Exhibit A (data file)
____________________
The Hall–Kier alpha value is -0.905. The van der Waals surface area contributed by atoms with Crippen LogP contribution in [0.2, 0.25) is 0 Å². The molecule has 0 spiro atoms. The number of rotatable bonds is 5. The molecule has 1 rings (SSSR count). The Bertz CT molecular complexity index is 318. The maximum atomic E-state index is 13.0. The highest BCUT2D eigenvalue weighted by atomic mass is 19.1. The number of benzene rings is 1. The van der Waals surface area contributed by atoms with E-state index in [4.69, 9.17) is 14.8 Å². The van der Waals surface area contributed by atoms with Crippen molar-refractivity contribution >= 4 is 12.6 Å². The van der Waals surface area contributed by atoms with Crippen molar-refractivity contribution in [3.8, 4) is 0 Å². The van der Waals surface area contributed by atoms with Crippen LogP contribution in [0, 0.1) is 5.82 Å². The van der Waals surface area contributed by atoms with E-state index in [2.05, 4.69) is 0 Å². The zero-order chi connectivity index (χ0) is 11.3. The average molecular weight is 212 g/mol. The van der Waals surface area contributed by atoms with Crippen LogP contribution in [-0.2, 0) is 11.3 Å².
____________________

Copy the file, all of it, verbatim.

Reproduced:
The Hall–Kier alpha value is -0.905. The van der Waals surface area contributed by atoms with Crippen LogP contribution in [0.2, 0.25) is 0 Å². The molecule has 0 spiro atoms. The number of rotatable bonds is 5. The molecule has 1 rings (SSSR count). The Bertz CT molecular complexity index is 318. The maximum atomic E-state index is 13.0. The highest BCUT2D eigenvalue weighted by atomic mass is 19.1. The number of benzene rings is 1. The van der Waals surface area contributed by atoms with E-state index in [4.69, 9.17) is 14.8 Å². The van der Waals surface area contributed by atoms with Crippen molar-refractivity contribution >= 4 is 12.6 Å². The van der Waals surface area contributed by atoms with Crippen molar-refractivity contribution in [3.8, 4) is 0 Å². The van der Waals surface area contributed by atoms with Crippen LogP contribution in [0, 0.1) is 5.82 Å². The van der Waals surface area contributed by atoms with E-state index in [2.05, 4.69) is 0 Å². The zero-order chi connectivity index (χ0) is 11.3. The average molecular weight is 212 g/mol. The van der Waals surface area contributed by atoms with Crippen LogP contribution in [-0.2, 0) is 11.3 Å².